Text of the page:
Monday, November 24, 2008


So, what has been going on? Well, I have been having a back ache from the cold butter knife Death has been jabbing me with, and I have made the transition from a blissful and busy worker to a very, very unhappy one, all with a single day's belch of miasma in my direction. I'm rather weary of egos that are like the thing that may never be filled (Proverbs 30:15-16).

I spent a good amount of time, or rather a bad amount of time, sorting through the horde of wrongs I had done and the reasons I had for suffering, thinking that the solution would be the grand quietus, but, of course, that is not satisfaction. That is cessation. Satisfaction is in going from comfortable and collegial to surveilled and disconcerted. The problem, of course, is in knowing or even speculating upon what it is that is doing the accounting. If it's just me, as the OT VIII's would say, then to Hell with it (get it? that's clever). If it's some cosmic compter, then I'd like to know when, exactly, meekness will pay off or why I'm not enjoying the payoff, or if that failure to enjoy the fruits is itself another debit in the column. If the frame of reference is grander and more intelligent and loving than that, then I'm in the world I know. In the divine realm, suffering is neither good nor bad. It is irrelevant, by itself.

That's right: I said that suffering is irrelevant, and so is death.If you think about things, then you really don't have any alternative but to think that death, and consequently its presagements, are neither good nor bad. I do not mean that they lack value. They certainly have both value to the one doing the dying, suffering, and grieving, and they have meaning, but they cannot be moral. Morality requires free will and choice between that which is obedient to the good (or God) and that which is not. One thing we know very well is that not a blasted, blighted, benighted one of us has the least choice in ailing, perceiving the ailment (suffering), and dying.

I could extend this to an imitation of Donne's Thoughts upon Emergent Occasions and paint suicide and suicidal behavior in the shimmering light of over-analysis, but that would be as illogical as believing that death is a special act. Donne understood death better than we do, I think, for he never protested it nor welcomed it. Life builds up, and death takes away, and so each death is a reduction until the final reduction. By that time, one needs to have a new lease elsewhere, a new home. However, at the same time, every creature is born to a death sentence. Logic is enough, even in such darkness, to illuminate one fact: nothing can be special if it is shared by every creature that is or ever has been. It does not actually come sooner to the good or the bad, and disease certainly does not care about the virtues of its hosts. There are things we can do to make this event more or less likely at a moment, but the fact is that we are all driving or driven by a machine whose wheels are about to come off.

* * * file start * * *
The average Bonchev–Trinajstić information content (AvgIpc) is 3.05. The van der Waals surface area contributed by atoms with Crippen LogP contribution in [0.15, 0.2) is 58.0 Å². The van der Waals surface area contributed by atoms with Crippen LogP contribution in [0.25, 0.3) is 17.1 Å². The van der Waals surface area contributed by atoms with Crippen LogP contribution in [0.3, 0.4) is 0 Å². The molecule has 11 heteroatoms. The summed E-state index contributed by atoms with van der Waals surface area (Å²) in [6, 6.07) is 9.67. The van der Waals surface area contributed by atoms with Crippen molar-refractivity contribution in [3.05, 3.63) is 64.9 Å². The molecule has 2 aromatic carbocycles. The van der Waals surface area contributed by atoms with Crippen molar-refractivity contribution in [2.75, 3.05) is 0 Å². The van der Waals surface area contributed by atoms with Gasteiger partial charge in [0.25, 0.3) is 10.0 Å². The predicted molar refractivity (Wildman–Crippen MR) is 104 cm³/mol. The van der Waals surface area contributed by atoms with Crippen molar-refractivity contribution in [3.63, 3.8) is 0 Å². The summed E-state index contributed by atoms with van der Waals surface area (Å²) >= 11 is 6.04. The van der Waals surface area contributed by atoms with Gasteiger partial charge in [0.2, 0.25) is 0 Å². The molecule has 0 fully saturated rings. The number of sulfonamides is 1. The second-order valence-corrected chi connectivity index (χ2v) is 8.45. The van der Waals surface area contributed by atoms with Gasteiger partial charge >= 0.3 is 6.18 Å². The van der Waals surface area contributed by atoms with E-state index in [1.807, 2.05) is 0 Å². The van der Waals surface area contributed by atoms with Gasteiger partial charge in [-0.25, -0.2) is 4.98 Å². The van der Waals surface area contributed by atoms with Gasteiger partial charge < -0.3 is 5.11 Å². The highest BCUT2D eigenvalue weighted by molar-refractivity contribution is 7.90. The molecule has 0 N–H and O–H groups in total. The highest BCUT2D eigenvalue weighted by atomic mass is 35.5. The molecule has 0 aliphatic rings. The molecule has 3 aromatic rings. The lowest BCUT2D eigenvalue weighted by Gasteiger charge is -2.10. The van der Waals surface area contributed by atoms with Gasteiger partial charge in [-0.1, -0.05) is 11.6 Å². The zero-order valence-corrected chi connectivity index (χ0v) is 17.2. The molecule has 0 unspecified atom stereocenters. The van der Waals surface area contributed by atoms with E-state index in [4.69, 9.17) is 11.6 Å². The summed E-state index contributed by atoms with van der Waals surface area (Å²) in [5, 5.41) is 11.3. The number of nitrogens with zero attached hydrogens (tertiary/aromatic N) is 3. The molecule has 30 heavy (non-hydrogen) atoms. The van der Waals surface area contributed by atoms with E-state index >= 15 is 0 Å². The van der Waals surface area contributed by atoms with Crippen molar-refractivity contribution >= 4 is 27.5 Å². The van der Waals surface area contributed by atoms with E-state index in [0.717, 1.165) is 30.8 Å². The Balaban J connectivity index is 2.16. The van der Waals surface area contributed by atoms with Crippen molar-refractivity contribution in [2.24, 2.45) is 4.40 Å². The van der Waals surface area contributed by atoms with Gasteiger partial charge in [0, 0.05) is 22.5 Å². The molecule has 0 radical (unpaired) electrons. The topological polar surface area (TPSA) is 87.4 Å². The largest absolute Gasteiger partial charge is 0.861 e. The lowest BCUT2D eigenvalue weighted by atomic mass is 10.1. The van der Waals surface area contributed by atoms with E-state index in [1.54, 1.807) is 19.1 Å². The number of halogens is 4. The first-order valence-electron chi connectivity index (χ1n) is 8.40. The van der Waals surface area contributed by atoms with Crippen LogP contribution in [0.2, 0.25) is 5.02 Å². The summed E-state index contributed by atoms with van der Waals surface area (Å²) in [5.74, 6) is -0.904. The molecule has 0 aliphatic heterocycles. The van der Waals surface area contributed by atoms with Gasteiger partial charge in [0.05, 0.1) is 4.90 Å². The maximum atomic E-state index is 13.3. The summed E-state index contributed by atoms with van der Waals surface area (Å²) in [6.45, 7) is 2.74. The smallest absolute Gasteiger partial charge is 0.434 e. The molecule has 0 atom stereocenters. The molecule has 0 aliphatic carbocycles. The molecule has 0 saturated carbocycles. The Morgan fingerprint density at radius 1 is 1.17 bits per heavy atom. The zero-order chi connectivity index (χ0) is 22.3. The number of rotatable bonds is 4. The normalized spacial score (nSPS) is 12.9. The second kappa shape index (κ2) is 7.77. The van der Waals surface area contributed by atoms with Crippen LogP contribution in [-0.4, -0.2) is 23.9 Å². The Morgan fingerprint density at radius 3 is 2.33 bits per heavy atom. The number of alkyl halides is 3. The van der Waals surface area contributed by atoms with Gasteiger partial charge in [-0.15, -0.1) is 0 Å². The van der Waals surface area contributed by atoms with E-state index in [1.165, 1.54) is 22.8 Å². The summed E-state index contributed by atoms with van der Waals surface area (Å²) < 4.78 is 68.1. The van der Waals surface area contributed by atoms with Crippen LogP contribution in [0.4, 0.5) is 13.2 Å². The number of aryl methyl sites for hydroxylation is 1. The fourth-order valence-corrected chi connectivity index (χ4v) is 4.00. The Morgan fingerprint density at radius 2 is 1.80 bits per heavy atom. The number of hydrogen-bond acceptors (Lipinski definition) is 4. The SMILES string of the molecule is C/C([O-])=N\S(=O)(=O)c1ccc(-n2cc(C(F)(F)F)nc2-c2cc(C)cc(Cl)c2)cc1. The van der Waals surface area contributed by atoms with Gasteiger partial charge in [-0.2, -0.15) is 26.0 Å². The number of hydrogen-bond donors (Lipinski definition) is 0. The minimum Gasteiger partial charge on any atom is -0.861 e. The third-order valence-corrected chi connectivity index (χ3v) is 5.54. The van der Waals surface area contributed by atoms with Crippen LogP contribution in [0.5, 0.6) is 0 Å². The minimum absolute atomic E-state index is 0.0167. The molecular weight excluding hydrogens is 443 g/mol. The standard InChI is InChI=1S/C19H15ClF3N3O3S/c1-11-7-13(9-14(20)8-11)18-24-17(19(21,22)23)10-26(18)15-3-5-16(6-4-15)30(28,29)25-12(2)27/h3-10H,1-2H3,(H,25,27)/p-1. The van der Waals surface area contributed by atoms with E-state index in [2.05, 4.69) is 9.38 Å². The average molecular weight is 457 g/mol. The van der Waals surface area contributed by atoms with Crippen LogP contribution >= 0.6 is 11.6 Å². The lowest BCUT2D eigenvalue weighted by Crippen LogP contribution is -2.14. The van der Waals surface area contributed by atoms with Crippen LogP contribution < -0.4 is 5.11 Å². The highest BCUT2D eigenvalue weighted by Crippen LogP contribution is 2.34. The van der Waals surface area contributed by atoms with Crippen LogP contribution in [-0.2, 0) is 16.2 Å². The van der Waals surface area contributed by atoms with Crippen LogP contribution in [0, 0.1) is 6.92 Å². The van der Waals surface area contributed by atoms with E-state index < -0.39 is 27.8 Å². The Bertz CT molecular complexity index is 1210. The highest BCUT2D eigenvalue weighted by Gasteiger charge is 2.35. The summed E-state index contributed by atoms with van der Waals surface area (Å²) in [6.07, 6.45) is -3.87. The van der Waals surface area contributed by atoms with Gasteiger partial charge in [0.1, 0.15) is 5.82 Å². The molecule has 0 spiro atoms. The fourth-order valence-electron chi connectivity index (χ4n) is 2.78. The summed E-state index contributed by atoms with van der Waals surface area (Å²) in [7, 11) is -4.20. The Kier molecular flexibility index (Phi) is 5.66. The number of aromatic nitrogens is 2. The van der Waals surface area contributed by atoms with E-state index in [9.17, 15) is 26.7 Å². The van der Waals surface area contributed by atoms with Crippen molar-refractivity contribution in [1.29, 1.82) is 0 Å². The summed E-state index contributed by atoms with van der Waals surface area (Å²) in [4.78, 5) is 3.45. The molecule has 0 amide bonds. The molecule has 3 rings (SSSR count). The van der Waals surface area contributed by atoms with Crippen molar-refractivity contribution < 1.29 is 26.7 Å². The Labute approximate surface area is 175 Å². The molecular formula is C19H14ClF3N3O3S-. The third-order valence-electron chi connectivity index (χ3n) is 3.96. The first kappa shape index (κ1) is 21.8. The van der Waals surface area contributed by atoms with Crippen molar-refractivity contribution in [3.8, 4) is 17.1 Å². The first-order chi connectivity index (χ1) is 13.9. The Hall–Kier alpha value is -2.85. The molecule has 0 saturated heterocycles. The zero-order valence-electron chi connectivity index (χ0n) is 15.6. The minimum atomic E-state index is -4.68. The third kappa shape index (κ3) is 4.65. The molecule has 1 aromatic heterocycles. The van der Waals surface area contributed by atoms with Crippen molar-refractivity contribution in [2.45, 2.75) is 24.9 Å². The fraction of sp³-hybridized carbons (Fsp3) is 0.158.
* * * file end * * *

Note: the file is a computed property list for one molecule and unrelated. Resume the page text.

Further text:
If you are at peace with these facts or raging or wailing or smiling, it makes no difference. It is simply a topic that does not welcome or even allow thought. Thinking about your own individual extinction on earth is almost impossible. It is like trying to remember a pain you have felt: you can summon up the fact of the pain, but not the experience, and, just so, you can think of and acknowledge the fact of your death, but not think about it. This is how nature made us, and it shows the hand of the divine.

Think about this. If we cannot imagine zero or infinity, either one, then the instruction is to live, and in living to accumulate life. What is it that makes us live? That which is most lively, is, no doubt, loving, but so is pleasing and being pleased. This has been my thought, anyway, my philosophy.

So, about being meek. I am not meek. I've never been meek. I've given up, though, on struggling against the deeply seated manias of others. There is no reform possible, when what they are doing is born out of their needs rather than their reason. Thus, the ego that may never be filled is best avoided, like an event horizon. Thus, if someone has plans for every other person to do this and that and this other thing to glorify his own shining heart of gold, then the best thing is to be invisible. Once spotted, sucked, dragged, and crushed, though, there is nothing better to do but try to find the comfort, no matter how cold. Look up. Look down. Look somewhere, but try to find the thing that is still living.